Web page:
Always Beside Me

The two most physical Catherine poems are You and Embrace. The first begins Always beside me, always so closely to me, before describing the night I couldn’t breathe and I saw you there not gasping with me as I gasped but radiant with hope, hope becoming insignificant next to the panic barely suppressed I couldn’t help seeing in your eyes and couldn’t help either not allowing death to enter the drama because that might undo you. In other later poems like “The Coffin Store” from the 2010 collection Wait, Catherine restores and consoles him, but here there’s a change because I needed you even just from that side of my life even defined by your valiant hope and being your self in a way I’d never known before.

The “never before” idea returns in Embrace, when with your arms round my neck my arms round your waist this once there’s a poignancy to our embracea force that takes us both and presses us against each other more than “presses” hurls us each to and against the other in a way we’ve never experienced before. At the end, the poet can’t tell if the embrace represents or embodies a recognition of mortality a premonition of what will be coming to take us or whether this is beyond us beyond what’s coming to us beyond all.


The poem in Falling Ill that’s most expressly outwardly directed is “Friends,” which, minus Catherine’s italics, speaks to “Those of you who’ve gone before how precious you remain how little your essential nature has altered” and closes with one of the collection’s most “written” and resonant passages: “here we laughed here danced all falls away only the tattered snatches of what we call past echo out from the isolate provinces of time.” Not surprisingly, this was the poem Catherine chose to read, herself, to friends and family at the conclusion of last spring’s memorial service for C.K. at the Writers House in Philadelphia.

Their Story

They met by chance. No mutual friends introduced them at a party; nor were they colleagues, nor did they strike up a conversation in a Left Bank cafe. They met at a ticket counter at Kennedy in March 1973. Both were Paris bound. If all had gone according to schedule, if the plane had been reasonably close to departing on time, they might not have taken it further. But the wait dragged on for a full day, giving them time to talk. As he recalls in his 2013 chapbook Catherine’s Laughter, “We didn’t get to Paris for another day and a half, and by then we were friends and soon after and ever since lovers.”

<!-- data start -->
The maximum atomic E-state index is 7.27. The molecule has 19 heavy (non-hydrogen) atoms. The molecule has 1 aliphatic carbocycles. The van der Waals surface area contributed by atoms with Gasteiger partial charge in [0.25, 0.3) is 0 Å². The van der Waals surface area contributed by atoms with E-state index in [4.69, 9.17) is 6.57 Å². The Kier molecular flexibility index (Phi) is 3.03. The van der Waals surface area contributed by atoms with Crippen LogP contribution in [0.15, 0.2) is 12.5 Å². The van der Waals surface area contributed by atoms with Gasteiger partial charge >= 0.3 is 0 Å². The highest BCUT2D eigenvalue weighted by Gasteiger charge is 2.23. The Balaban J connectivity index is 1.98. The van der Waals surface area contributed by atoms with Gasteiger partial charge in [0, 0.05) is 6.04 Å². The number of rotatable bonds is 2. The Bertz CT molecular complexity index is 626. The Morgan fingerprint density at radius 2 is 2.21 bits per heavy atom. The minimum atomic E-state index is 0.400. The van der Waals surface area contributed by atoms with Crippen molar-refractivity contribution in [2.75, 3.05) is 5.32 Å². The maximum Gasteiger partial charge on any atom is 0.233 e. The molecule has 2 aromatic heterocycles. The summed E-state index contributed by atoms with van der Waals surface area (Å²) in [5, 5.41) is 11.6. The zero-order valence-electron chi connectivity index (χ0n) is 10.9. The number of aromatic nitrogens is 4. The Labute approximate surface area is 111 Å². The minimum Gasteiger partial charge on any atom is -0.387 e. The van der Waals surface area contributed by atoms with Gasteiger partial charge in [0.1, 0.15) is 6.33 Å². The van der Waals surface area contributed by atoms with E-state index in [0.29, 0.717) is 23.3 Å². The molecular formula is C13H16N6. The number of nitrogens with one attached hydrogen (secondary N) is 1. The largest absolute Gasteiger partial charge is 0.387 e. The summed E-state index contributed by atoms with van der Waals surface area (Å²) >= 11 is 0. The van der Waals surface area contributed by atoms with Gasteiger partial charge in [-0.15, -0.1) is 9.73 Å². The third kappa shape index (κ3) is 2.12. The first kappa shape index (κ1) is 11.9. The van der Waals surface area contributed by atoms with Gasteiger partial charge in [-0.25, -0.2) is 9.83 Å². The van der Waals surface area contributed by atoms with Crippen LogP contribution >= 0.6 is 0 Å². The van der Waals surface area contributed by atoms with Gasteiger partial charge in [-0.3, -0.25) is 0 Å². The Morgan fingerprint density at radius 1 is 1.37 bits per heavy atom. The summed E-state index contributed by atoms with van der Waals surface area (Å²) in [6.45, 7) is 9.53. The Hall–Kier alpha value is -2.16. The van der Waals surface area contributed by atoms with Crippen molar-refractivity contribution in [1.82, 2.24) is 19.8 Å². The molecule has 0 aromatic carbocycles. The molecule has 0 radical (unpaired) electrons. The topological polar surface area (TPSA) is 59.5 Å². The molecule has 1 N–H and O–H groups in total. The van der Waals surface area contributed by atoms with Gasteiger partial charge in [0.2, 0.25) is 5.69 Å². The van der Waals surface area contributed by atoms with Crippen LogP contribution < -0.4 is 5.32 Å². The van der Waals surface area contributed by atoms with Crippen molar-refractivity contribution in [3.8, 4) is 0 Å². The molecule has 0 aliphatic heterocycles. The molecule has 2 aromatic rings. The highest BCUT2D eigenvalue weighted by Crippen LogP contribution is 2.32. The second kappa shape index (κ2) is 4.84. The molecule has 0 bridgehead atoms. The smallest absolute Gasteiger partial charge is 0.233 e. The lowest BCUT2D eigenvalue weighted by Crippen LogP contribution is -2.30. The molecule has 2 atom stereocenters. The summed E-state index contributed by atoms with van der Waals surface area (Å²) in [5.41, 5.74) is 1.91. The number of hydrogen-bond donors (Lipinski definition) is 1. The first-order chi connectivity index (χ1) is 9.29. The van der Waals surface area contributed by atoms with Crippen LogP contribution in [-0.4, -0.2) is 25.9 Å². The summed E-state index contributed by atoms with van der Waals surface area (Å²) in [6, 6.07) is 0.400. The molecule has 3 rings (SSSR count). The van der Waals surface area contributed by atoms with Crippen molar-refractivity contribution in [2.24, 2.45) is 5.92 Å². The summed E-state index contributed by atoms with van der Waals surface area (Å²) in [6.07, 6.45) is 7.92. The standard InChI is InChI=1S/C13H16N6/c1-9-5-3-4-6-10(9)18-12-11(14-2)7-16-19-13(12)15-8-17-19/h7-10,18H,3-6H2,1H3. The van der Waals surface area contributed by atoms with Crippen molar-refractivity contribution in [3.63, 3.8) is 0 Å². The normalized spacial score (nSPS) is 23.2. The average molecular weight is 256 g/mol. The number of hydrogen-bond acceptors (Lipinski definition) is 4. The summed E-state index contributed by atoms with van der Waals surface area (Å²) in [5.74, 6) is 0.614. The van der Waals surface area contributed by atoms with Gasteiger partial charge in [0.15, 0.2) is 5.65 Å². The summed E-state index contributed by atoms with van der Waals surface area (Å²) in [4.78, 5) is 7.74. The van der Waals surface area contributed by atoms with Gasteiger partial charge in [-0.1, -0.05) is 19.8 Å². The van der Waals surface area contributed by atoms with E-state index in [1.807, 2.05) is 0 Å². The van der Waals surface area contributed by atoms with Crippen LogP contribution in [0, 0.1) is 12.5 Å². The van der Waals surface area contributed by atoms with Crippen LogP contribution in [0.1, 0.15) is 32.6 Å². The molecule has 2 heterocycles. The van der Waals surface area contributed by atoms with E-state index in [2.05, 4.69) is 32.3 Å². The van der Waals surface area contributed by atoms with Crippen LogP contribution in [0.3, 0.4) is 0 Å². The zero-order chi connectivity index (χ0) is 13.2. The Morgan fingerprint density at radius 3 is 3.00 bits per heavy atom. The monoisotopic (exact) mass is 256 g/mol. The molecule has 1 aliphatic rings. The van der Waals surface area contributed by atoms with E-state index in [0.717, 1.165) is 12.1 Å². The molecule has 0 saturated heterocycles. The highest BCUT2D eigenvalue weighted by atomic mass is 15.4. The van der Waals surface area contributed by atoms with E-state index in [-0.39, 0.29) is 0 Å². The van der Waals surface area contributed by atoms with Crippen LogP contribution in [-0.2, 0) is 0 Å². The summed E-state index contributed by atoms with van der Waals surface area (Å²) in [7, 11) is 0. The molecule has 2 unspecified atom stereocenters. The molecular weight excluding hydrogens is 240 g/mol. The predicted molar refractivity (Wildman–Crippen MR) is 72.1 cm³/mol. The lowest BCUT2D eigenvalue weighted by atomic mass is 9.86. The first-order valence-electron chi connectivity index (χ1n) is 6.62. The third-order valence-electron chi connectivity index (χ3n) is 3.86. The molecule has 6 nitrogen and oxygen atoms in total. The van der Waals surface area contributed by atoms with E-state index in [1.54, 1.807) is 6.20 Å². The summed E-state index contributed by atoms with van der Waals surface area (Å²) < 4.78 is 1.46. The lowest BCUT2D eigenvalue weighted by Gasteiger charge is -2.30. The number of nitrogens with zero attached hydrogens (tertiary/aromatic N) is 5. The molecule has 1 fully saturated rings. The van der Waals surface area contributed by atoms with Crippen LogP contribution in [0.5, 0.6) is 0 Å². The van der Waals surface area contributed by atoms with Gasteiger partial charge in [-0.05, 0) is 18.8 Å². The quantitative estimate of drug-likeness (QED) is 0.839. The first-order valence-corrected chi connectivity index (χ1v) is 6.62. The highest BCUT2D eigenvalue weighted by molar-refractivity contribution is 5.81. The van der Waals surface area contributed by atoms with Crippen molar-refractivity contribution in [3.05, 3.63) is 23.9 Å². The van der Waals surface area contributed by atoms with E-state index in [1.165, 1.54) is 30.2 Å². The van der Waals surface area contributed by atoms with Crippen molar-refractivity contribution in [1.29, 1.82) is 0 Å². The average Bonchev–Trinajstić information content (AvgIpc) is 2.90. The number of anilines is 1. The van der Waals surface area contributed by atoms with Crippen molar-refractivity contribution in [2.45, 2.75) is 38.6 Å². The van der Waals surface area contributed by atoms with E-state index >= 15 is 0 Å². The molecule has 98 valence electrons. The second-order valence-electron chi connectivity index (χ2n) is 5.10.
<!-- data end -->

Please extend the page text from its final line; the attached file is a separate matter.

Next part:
Several of the italicized poems in Falling Ill contain glimpses of their life together. In Air, there’s a reference to that island the week of love’s onset and those mornings with mild waves insinuating themselves on the shore we looked out on, the island air informing the air of the first days of illness enfolding me in a texture I’d never known as though in another genre of simple being. There’s a moment in Trees, the image of that stand of great trees at the edge of a pond beneath which I stood with you one morning in rain and felt something I might have called bliss. In Lonely, he mentions the enduring need of my first life (presumably life before that chance meeting) and of acute moments of solitude from which you most of all brought respite. And of course there’s the intrusion amid the sounds of her workshop of that metaphorical ship on which it pleases him to imagine her checking the horizon for indolent dawn.

Finally, if you know how they met, the poem titled Farewell takes on additional meaning when he thanks her for devising a life for me I never imagined I’d have.

Symptoms of Love

Returning to thoughts of February 14, here’s a most unmelancholic celebration of the Beloved from Burton’s Anatomy of Melancholy: “she keeps the keys of his life; his fortune ebbs and flows with her favour, a gracious or bad aspect turns him up or down …. Howsoever his present state is pleasing or displeasing, ‘tis continuate so long as he loves, he can do nothing, think of nothing but her; desire hath no rest, she is his Cynosure, his Hesperus et Vesper, his morning and evening Star, his Goddess, his Mistress, his life, his soul, his every thing, dreaming, waking … his heart, eyes, ears, and all his thoughts are full of her.”

The Poetry Society of America is hosting a tribute to C.K. Williams on Wednesday, February 22, at 7 p.m., at The Auditorium, Alvin Johnston/J.M. Kaplan Hall, 66 West 12th Street, New York City. The event is free and open to the public.